The Pajama Men are at the top of their game in their new show, which is playful, inventive and packed with gags
All the best comedians these days aren’t really on telly. Over the past few years Adam Riches, Dr Brown and Nick Helm have produced some exceptional comedy shows – shows so good you fart out loud – but these comedians are first and foremost, live comedians, far more elusive than your average stand-up. Successfully converting their respective personas onto telly, for whatever reason, hasn’t happened (Tim Key and to a degree Tony Law buck this trend).This is must be really annoying for them, but it’s great for us live comedy fetishists as it often means they stick around on the live circuit that bit longer.
Add to that list the Pajama Men. Quite simply one of the finest comedy acts of the past 10 years. Why this pair of cartoonish physical comedians is not on telly yet and doing Radio TImes interviews is anyone’s guess (the common complaint of risk-averse TV execs probably plays its part), and perhaps their time will come, but for now they are back in the West End with a new show, and it’s fabulously funny.
This is the third show in a row now by Mark Chavez and Shenoah Allen that can be regarded as a classic. If they are frustrated at not being hoisted into TV land for all the cocaine and hookers money can buy, then a) it hasn’t dampened the joy with which they perform and b) it hasn’t blunted their skills either.
As ever, New Mexico’s Pajama Men, in their trademark, erm, pyjamas, introduce a series of characters in some short, silly sketches, before a storyline reveals itself and the characters are gradually weaved into it.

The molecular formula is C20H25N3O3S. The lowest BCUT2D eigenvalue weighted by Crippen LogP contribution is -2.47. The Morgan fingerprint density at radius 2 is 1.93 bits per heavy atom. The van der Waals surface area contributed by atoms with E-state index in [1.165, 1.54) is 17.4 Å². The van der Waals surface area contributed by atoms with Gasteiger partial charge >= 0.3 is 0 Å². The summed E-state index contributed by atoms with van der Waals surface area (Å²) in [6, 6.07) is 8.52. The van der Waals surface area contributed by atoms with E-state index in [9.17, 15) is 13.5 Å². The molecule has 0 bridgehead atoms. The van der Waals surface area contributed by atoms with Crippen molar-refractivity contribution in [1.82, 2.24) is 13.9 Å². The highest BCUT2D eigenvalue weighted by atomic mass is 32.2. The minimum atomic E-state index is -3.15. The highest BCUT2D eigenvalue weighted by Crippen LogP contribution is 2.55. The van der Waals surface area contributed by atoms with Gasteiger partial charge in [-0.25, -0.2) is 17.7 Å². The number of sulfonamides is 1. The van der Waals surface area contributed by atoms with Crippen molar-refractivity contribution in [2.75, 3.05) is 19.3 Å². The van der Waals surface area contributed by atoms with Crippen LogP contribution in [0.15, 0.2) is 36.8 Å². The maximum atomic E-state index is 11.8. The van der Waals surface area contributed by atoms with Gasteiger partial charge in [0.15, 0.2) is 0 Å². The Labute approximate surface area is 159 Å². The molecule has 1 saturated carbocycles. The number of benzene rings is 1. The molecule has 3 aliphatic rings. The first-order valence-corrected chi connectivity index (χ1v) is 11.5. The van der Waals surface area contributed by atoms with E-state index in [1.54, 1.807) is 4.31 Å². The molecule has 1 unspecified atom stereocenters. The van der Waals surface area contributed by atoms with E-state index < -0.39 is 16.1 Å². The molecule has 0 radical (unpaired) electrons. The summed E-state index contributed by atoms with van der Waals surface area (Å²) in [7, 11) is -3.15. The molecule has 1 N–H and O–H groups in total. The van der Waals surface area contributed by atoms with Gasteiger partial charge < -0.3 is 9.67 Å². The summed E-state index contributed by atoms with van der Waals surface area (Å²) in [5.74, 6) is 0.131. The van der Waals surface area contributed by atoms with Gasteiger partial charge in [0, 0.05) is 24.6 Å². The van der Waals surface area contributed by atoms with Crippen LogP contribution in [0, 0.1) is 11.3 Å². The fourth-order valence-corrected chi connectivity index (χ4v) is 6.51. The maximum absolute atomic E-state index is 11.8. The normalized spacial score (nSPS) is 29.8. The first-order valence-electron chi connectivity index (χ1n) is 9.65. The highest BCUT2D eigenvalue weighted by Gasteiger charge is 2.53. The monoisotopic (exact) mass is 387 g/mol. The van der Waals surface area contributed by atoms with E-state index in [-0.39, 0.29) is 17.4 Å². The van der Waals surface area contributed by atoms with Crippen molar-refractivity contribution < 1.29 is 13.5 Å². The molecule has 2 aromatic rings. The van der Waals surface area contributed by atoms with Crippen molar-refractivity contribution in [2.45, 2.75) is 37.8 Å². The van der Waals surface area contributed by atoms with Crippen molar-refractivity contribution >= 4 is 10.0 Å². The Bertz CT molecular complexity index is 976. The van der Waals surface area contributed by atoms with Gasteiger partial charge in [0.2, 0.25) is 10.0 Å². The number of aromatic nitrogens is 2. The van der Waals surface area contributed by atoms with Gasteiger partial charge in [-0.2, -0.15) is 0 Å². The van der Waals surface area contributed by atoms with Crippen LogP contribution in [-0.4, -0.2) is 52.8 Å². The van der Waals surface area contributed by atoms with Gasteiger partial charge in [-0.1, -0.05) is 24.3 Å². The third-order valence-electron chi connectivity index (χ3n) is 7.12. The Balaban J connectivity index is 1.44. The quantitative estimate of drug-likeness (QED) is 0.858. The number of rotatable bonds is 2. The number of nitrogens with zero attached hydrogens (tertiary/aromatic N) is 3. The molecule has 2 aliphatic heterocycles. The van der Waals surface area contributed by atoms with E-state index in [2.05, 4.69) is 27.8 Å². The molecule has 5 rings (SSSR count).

These character span vast swathes of time and space, from a middle ages English king and accompanying wizard, to a pair of redneck police officers, to a pair of bickering Italian lovebirds. So it’s no mean feat to catch them all in the same web – but PM manage it. I don’t want to give away too many details but it is essentially a story the world being threatened by an unseen, terrifying beast who visits earth less frequently than the laziest of comets. Imagine if you can a Lynchian disaster movie and you’re about there.
I’ve seen Chavez and Allen many times now and it is still a thrill to watch them. There’s so much to marvel at – Allen’s physical versatility, Chavez’s comic timing, the pace with which they shapeshift and play with perspective from one sketch and another … They also clearly love performing with each other, egging each other on and playing as if they are genuinely improvising (which they may well be).
What they’ve really added to their game is some killers one-liners. In one scene where they play two newsreaders, the gags just keep on coming, all bang on. And they’re peppered throughout the show too. To draw out a couple of other highlights, I loved the redneck officers whose investigation into a sinkhole turns a bit kinky, Chavez’s flubber-cheeked portrayal of a Harley Davidson, Allen’s portrayal of a squirrel, and the gay couple having an increasingly passive-aggressive argument.
I would argue it’s more dense with characters than it needs to be, so when they are being coalesced them into one plotline you can … see the joins, and it gets a bit hard to follow. This is something that has slightly undermined previous Pajama Men shows for me in fact, but that’s not what stays with you. What stays with how two phenomenal comic performers have yet again produced a show of invention, fun, and belly laughs. Now go see.
Review by Paul Fleckney. Note that the review rating is independent from the Pajama Men’s advertising on London is Funny